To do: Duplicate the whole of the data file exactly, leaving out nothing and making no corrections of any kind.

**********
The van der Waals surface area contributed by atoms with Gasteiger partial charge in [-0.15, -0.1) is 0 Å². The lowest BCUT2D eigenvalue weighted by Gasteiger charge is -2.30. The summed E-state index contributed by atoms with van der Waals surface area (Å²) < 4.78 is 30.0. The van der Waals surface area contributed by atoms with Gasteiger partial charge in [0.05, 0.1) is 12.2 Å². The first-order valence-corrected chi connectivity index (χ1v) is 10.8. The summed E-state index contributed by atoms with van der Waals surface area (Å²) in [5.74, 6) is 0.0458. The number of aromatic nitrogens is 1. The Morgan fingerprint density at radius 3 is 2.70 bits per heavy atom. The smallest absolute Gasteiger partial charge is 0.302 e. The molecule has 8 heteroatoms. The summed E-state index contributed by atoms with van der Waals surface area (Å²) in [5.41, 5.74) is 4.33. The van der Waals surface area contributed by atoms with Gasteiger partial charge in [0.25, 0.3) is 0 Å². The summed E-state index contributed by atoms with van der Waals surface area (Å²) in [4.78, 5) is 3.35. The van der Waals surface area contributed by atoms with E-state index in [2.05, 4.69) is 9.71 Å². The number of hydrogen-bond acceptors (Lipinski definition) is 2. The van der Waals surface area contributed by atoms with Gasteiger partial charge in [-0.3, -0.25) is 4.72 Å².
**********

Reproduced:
The van der Waals surface area contributed by atoms with Gasteiger partial charge in [-0.15, -0.1) is 0 Å². The lowest BCUT2D eigenvalue weighted by Gasteiger charge is -2.30. The summed E-state index contributed by atoms with van der Waals surface area (Å²) < 4.78 is 30.0. The van der Waals surface area contributed by atoms with Gasteiger partial charge in [0.05, 0.1) is 12.2 Å². The first-order valence-corrected chi connectivity index (χ1v) is 10.8. The summed E-state index contributed by atoms with van der Waals surface area (Å²) in [5.74, 6) is 0.0458. The number of aromatic nitrogens is 1. The Morgan fingerprint density at radius 3 is 2.70 bits per heavy atom. The smallest absolute Gasteiger partial charge is 0.302 e. The molecule has 8 heteroatoms. The summed E-state index contributed by atoms with van der Waals surface area (Å²) in [5.41, 5.74) is 4.33. The van der Waals surface area contributed by atoms with Gasteiger partial charge in [0.25, 0.3) is 0 Å². The summed E-state index contributed by atoms with van der Waals surface area (Å²) in [4.78, 5) is 3.35. The van der Waals surface area contributed by atoms with E-state index in [2.05, 4.69) is 9.71 Å². The number of hydrogen-bond acceptors (Lipinski definition) is 2. The van der Waals surface area contributed by atoms with Gasteiger partial charge in [-0.3, -0.25) is 4.72 Å².